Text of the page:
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Friday, July 20, 2007

FL: residential limit for arsenic in soil or fill is 2.1 milligrams per kilogram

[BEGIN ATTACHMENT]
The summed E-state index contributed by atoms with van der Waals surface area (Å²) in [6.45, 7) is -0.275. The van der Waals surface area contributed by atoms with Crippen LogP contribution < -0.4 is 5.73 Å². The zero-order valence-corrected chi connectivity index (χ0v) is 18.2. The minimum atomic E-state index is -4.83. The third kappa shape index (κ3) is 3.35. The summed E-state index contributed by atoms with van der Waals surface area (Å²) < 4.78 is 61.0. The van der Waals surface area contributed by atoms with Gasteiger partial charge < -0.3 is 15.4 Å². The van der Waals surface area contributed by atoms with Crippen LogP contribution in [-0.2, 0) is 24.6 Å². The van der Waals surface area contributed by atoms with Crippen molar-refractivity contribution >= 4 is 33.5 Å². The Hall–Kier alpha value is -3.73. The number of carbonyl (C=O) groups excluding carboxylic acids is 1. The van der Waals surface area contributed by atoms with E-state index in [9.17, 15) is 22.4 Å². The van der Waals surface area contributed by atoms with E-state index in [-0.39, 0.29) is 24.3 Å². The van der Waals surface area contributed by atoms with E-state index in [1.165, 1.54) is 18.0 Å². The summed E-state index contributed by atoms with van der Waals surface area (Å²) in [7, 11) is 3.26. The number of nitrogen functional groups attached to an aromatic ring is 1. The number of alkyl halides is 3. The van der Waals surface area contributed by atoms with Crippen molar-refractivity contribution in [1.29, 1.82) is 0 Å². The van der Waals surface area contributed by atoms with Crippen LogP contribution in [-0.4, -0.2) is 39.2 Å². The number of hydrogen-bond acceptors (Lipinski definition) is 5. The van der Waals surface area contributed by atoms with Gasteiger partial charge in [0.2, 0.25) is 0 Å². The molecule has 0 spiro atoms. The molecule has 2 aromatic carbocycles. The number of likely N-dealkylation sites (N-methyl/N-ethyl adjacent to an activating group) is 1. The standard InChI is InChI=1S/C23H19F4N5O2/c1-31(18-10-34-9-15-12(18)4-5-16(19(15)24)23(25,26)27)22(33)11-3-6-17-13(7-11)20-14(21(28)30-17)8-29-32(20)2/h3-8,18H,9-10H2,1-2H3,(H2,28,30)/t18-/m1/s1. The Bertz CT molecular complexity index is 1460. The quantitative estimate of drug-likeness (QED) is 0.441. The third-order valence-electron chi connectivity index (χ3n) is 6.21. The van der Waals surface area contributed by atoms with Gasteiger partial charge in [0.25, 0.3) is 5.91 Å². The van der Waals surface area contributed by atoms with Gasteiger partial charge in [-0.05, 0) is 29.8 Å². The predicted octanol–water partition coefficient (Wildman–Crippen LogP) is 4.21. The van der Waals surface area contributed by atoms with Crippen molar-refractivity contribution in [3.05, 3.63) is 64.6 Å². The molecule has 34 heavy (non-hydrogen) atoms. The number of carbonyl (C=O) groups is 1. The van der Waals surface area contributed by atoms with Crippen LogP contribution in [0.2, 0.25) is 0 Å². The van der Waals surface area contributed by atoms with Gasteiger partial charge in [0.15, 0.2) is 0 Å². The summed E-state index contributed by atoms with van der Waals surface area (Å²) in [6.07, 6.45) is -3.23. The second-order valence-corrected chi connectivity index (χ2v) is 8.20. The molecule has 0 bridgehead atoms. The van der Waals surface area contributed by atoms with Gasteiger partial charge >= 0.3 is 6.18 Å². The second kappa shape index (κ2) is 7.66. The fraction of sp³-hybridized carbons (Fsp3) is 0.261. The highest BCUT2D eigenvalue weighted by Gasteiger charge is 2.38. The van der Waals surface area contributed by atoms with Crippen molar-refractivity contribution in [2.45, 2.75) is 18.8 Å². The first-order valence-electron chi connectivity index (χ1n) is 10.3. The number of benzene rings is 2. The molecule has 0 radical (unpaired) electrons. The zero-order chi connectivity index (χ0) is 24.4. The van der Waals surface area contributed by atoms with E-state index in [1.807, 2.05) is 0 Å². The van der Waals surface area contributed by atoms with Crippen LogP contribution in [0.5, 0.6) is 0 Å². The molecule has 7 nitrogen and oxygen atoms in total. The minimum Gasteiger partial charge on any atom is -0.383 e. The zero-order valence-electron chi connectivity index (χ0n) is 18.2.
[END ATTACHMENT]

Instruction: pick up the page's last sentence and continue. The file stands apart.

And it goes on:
"...But the lake's shrinkage has also left a monumental cleanup headache: a bathtub ring of toxic sludge from dumped wastewater and the objects hurled in by hurricanes and litterbugs. The slimy gray lining, if not a silver one, is that the drought has given water managers an opportunity to scoop out the muck and refresh the shoreline habitat for Okeechobee's flora and fauna. In little more than two months, contractors with the South Florida Water Management District have hauled away 2 million cubic yards of sludge — enough to fill nine football stadiums from the field to the nosebleed seats, said Tom Debold, water district supervisor on the muck-removal project. After the muck was scraped and temporarily stored in 20-foot-high mounds set back from the shore, scientists discovered that much of it contains excessive levels of arsenic from pesticides and fertilizers used until the 1960s. Water district and Army Corps of Engineers officials who maintain much of the lake's surrounding levee and its intricate network of canals, sluices and pumps had hoped to sell the excavated sludge to builders for landfill. But after analysis, they concluded that "it can't be used near any kind of housing facility," said Susan Gray, a biologist and deputy director of watershed management for the district. The residential limit for arsenic in soil or fill is 2.1 milligrams per kilogram; the Okeechobee muck had as much as 9 milligrams per kilogram, Gray said. The concentration of arsenic, which cannot be treated or neutralized, is intensifying as water evaporates from the sludge and the desiccated piles compress. Removal of the muck has allowed fresh shoots of bulrush and tape grass to sprout and will improve the habitat for the bass and crappie that draw thousands of anglers to the lake each year.... --,1,1305309.story?coll=la-headlines-nation from: Okeechobee's treasures and toxic muck Archeologists gather clues to South Florida history as water managers work to clean up the sludge left by drought. By Carol J. Williams, Times Staff Writer July 19, 2007

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